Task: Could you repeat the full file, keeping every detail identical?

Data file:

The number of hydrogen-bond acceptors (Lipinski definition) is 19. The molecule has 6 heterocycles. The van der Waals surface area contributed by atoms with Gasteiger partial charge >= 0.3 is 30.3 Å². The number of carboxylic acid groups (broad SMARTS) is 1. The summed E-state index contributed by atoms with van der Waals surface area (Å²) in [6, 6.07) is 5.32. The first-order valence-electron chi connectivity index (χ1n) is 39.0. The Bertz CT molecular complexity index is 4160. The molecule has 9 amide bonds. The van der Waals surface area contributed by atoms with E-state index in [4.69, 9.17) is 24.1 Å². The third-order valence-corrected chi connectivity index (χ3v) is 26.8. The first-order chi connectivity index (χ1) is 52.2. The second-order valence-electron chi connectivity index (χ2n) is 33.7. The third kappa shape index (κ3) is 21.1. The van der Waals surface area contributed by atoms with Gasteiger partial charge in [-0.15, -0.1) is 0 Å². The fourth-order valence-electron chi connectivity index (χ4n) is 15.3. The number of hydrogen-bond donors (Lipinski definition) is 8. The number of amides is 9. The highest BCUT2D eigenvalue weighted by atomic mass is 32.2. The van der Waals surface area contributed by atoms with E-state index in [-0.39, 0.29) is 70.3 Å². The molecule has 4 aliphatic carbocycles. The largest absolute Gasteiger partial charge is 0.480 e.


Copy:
The number of hydrogen-bond acceptors (Lipinski definition) is 19. The molecule has 6 heterocycles. The van der Waals surface area contributed by atoms with Gasteiger partial charge >= 0.3 is 30.3 Å². The number of carboxylic acid groups (broad SMARTS) is 1. The summed E-state index contributed by atoms with van der Waals surface area (Å²) in [6, 6.07) is 5.32. The first-order valence-electron chi connectivity index (χ1n) is 39.0. The Bertz CT molecular complexity index is 4160. The molecule has 9 amide bonds. The van der Waals surface area contributed by atoms with E-state index in [4.69, 9.17) is 24.1 Å². The third-order valence-corrected chi connectivity index (χ3v) is 26.8. The first-order chi connectivity index (χ1) is 52.2. The second-order valence-electron chi connectivity index (χ2n) is 33.7. The third kappa shape index (κ3) is 21.1. The van der Waals surface area contributed by atoms with Gasteiger partial charge in [-0.15, -0.1) is 0 Å². The fourth-order valence-electron chi connectivity index (χ4n) is 15.3. The number of hydrogen-bond donors (Lipinski definition) is 8. The number of amides is 9. The highest BCUT2D eigenvalue weighted by atomic mass is 32.2. The van der Waals surface area contributed by atoms with E-state index in [-0.39, 0.29) is 70.3 Å². The molecule has 4 aliphatic carbocycles. The largest absolute Gasteiger partial charge is 0.480 e.